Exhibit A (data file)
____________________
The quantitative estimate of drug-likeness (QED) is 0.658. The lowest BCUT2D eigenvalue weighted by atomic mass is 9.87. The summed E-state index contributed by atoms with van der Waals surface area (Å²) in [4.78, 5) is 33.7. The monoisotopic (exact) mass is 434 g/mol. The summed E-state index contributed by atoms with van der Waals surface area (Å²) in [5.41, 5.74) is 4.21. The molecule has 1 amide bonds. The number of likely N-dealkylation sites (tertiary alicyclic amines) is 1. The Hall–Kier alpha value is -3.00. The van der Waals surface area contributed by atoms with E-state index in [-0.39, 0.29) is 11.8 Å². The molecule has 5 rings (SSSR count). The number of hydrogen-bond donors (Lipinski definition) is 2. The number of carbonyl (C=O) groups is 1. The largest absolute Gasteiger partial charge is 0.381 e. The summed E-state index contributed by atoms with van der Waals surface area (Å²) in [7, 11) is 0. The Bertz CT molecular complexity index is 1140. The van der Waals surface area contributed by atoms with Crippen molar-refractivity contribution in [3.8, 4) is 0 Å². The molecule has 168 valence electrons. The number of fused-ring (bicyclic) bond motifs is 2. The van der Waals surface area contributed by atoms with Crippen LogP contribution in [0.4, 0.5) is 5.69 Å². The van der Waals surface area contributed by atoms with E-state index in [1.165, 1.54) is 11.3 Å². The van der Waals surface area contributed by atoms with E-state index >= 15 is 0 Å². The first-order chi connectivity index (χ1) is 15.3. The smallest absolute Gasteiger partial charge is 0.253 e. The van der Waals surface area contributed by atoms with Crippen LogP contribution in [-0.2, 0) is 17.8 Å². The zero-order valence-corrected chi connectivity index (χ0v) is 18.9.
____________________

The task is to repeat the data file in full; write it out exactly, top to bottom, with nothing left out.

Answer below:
The quantitative estimate of drug-likeness (QED) is 0.658. The lowest BCUT2D eigenvalue weighted by atomic mass is 9.87. The summed E-state index contributed by atoms with van der Waals surface area (Å²) in [4.78, 5) is 33.7. The monoisotopic (exact) mass is 434 g/mol. The summed E-state index contributed by atoms with van der Waals surface area (Å²) in [5.41, 5.74) is 4.21. The molecule has 1 amide bonds. The number of likely N-dealkylation sites (tertiary alicyclic amines) is 1. The Hall–Kier alpha value is -3.00. The van der Waals surface area contributed by atoms with E-state index in [-0.39, 0.29) is 11.8 Å². The molecule has 5 rings (SSSR count). The number of hydrogen-bond donors (Lipinski definition) is 2. The number of carbonyl (C=O) groups is 1. The largest absolute Gasteiger partial charge is 0.381 e. The summed E-state index contributed by atoms with van der Waals surface area (Å²) in [7, 11) is 0. The Bertz CT molecular complexity index is 1140. The van der Waals surface area contributed by atoms with Crippen molar-refractivity contribution in [3.8, 4) is 0 Å². The molecule has 168 valence electrons. The number of fused-ring (bicyclic) bond motifs is 2. The van der Waals surface area contributed by atoms with Crippen LogP contribution in [0.4, 0.5) is 5.69 Å². The van der Waals surface area contributed by atoms with E-state index in [1.165, 1.54) is 11.3 Å². The van der Waals surface area contributed by atoms with E-state index >= 15 is 0 Å². The first-order chi connectivity index (χ1) is 15.3. The smallest absolute Gasteiger partial charge is 0.253 e. The van der Waals surface area contributed by atoms with Crippen LogP contribution in [-0.2, 0) is 17.8 Å². The zero-order valence-corrected chi connectivity index (χ0v) is 18.9.